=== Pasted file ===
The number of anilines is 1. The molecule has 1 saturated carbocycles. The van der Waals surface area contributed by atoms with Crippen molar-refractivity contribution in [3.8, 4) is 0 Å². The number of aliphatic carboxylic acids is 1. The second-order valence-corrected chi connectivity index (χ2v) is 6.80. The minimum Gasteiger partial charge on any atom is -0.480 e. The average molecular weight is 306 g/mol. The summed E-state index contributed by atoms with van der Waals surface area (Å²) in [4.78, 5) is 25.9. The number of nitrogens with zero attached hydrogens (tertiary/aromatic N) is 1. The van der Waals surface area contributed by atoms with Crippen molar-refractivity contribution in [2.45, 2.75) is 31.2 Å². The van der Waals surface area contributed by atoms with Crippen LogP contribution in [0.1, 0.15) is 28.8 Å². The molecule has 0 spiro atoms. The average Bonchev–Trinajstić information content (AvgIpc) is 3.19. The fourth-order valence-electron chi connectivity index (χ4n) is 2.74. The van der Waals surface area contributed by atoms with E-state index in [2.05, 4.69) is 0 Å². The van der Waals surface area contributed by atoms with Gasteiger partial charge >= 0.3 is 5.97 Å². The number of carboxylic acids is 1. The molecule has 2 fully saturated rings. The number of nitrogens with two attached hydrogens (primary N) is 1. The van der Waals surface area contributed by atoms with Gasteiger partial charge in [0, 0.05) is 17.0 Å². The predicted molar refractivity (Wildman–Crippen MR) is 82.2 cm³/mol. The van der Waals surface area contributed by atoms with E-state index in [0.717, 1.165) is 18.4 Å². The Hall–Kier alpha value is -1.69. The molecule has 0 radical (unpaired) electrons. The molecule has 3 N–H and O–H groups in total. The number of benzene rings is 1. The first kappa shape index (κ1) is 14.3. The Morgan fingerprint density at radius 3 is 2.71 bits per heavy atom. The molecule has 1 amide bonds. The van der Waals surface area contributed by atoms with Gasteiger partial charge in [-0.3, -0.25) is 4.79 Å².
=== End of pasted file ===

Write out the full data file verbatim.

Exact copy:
The number of anilines is 1. The molecule has 1 saturated carbocycles. The van der Waals surface area contributed by atoms with Crippen molar-refractivity contribution in [3.8, 4) is 0 Å². The number of aliphatic carboxylic acids is 1. The second-order valence-corrected chi connectivity index (χ2v) is 6.80. The minimum Gasteiger partial charge on any atom is -0.480 e. The average molecular weight is 306 g/mol. The summed E-state index contributed by atoms with van der Waals surface area (Å²) in [4.78, 5) is 25.9. The number of nitrogens with zero attached hydrogens (tertiary/aromatic N) is 1. The van der Waals surface area contributed by atoms with Crippen molar-refractivity contribution in [2.45, 2.75) is 31.2 Å². The van der Waals surface area contributed by atoms with Crippen LogP contribution in [0.1, 0.15) is 28.8 Å². The molecule has 0 spiro atoms. The average Bonchev–Trinajstić information content (AvgIpc) is 3.19. The fourth-order valence-electron chi connectivity index (χ4n) is 2.74. The van der Waals surface area contributed by atoms with E-state index in [2.05, 4.69) is 0 Å². The van der Waals surface area contributed by atoms with Gasteiger partial charge >= 0.3 is 5.97 Å². The number of carboxylic acids is 1. The molecule has 2 fully saturated rings. The number of nitrogens with two attached hydrogens (primary N) is 1. The van der Waals surface area contributed by atoms with Gasteiger partial charge in [0, 0.05) is 17.0 Å². The predicted molar refractivity (Wildman–Crippen MR) is 82.2 cm³/mol. The van der Waals surface area contributed by atoms with E-state index in [0.717, 1.165) is 18.4 Å². The Hall–Kier alpha value is -1.69. The molecule has 0 radical (unpaired) electrons. The molecule has 3 N–H and O–H groups in total. The number of benzene rings is 1. The first kappa shape index (κ1) is 14.3. The Morgan fingerprint density at radius 3 is 2.71 bits per heavy atom. The molecule has 1 amide bonds. The van der Waals surface area contributed by atoms with Gasteiger partial charge in [-0.3, -0.25) is 4.79 Å².